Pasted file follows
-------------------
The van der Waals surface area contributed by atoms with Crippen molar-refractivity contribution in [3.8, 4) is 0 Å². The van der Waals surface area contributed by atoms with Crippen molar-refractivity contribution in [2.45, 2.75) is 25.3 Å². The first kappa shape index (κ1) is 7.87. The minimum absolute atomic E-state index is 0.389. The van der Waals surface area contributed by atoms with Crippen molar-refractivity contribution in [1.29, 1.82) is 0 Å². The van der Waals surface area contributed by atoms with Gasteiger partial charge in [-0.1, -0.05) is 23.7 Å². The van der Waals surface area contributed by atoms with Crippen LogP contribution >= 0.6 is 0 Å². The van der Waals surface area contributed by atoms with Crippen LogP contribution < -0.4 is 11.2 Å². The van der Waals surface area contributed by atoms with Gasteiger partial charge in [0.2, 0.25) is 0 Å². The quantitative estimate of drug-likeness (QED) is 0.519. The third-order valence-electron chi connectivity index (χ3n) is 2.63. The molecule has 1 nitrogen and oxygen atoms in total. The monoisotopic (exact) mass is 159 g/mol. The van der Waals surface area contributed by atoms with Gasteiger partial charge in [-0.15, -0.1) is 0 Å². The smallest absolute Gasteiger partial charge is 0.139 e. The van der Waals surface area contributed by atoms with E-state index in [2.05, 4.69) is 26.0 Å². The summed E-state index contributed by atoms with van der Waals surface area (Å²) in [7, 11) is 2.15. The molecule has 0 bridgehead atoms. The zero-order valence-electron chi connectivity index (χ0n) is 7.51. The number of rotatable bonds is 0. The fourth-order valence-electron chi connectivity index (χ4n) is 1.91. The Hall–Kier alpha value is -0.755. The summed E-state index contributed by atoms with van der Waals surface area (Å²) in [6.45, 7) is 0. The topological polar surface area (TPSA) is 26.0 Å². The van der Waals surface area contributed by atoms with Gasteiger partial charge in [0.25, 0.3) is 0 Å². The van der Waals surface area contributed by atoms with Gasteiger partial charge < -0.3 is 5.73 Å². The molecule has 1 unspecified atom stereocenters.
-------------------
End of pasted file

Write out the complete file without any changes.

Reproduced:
The van der Waals surface area contributed by atoms with Crippen molar-refractivity contribution in [3.8, 4) is 0 Å². The van der Waals surface area contributed by atoms with Crippen molar-refractivity contribution in [2.45, 2.75) is 25.3 Å². The first kappa shape index (κ1) is 7.87. The minimum absolute atomic E-state index is 0.389. The van der Waals surface area contributed by atoms with Crippen molar-refractivity contribution in [1.29, 1.82) is 0 Å². The van der Waals surface area contributed by atoms with Gasteiger partial charge in [-0.1, -0.05) is 23.7 Å². The van der Waals surface area contributed by atoms with Crippen LogP contribution >= 0.6 is 0 Å². The van der Waals surface area contributed by atoms with Crippen LogP contribution < -0.4 is 11.2 Å². The van der Waals surface area contributed by atoms with Gasteiger partial charge in [0.2, 0.25) is 0 Å². The quantitative estimate of drug-likeness (QED) is 0.519. The third-order valence-electron chi connectivity index (χ3n) is 2.63. The molecule has 1 nitrogen and oxygen atoms in total. The monoisotopic (exact) mass is 159 g/mol. The van der Waals surface area contributed by atoms with Gasteiger partial charge in [-0.15, -0.1) is 0 Å². The smallest absolute Gasteiger partial charge is 0.139 e. The van der Waals surface area contributed by atoms with E-state index in [2.05, 4.69) is 26.0 Å². The summed E-state index contributed by atoms with van der Waals surface area (Å²) in [7, 11) is 2.15. The molecule has 0 bridgehead atoms. The zero-order valence-electron chi connectivity index (χ0n) is 7.51. The number of rotatable bonds is 0. The fourth-order valence-electron chi connectivity index (χ4n) is 1.91. The Hall–Kier alpha value is -0.755. The summed E-state index contributed by atoms with van der Waals surface area (Å²) in [6.45, 7) is 0. The topological polar surface area (TPSA) is 26.0 Å². The van der Waals surface area contributed by atoms with Gasteiger partial charge in [0.25, 0.3) is 0 Å². The van der Waals surface area contributed by atoms with Gasteiger partial charge < -0.3 is 5.73 Å². The molecule has 1 unspecified atom stereocenters.